The proportionality constant $\alpha$ (referenced in Equation 45 and Equation 42) represents the sensitivity of the controlled voltage to tap changes at the regulating transformer. It commonly assumed that $\alpha$ is one (the controlled voltage is perfectly sensitive to tap changes). An alternate assumption is that

$\alpha=\mathrm{M}_{k}^{T}{\left(\mathrm{B^{\prime\prime}}\right)}^{-1}\mathrm{N}$ | (46) |

where

$\mathrm{M}_{k}^{T}$ is a row vector with 1 in the k^{th} position.

N is a column vector with -b_{ps}t in position p
and b_{ps}t in position s.

Carrying out these matrix operations yields

$\alpha=-b_{ps}t{b}_{kp}^{{\prime\prime}{\thinspace-1}}+b_{ps}t{b}_{ks}^{{% \prime\prime}{\thinspace-1}}$ | (47) |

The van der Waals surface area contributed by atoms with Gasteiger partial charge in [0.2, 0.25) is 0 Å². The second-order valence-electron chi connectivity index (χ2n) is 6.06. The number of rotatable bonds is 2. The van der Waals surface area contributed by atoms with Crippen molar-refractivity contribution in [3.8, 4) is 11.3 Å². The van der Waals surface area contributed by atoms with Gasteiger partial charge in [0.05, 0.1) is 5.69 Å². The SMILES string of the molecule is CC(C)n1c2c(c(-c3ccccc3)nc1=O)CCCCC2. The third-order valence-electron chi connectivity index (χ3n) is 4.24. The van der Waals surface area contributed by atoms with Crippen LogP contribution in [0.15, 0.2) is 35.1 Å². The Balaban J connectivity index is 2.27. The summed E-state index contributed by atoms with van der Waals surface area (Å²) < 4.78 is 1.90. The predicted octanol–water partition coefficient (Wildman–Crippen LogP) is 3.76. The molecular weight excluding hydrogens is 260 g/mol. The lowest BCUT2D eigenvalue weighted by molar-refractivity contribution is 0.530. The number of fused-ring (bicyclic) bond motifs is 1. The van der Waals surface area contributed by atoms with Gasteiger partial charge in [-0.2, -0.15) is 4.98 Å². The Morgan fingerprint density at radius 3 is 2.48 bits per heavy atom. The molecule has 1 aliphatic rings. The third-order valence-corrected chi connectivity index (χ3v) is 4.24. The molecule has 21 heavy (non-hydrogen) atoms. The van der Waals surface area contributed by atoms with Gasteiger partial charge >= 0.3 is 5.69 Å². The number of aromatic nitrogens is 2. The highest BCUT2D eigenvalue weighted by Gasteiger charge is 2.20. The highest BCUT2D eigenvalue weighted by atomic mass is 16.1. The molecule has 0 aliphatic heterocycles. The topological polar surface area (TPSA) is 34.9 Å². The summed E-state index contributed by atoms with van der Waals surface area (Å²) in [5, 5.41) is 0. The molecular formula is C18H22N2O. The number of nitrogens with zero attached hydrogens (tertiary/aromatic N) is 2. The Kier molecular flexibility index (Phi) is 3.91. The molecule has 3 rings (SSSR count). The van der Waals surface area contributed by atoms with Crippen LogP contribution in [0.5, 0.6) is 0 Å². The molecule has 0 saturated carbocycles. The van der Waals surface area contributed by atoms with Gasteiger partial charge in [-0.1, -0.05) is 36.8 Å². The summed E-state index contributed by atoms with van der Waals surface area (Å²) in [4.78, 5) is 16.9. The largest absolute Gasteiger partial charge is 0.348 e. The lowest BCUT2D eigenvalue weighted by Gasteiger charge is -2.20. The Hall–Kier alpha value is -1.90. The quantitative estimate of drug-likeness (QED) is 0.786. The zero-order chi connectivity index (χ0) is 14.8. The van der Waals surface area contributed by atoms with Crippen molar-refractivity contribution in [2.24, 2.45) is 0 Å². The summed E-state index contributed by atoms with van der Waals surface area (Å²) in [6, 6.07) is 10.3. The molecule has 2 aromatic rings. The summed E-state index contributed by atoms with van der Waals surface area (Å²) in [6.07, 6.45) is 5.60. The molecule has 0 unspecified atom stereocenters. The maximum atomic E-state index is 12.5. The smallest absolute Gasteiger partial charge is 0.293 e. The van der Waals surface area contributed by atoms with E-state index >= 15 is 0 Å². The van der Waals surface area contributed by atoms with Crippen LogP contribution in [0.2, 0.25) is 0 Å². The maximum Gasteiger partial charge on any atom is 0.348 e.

where

b_{ij} is an element from the nodal susceptance matrix B_{bus}.

$b_{ij}^{{\prime\prime}{\thinspace-1}}$ is an element from the inverse of ${B^{\prime\prime}}$ as defined by Stott and Alsac (2).

t is magnitude of the transformer’s tap ratio.

Chan and Brandwajn (1) suggest that sensitivities computed from Equation 47 are useful for coordinating adjustments to a bus that is controlled by several transformers.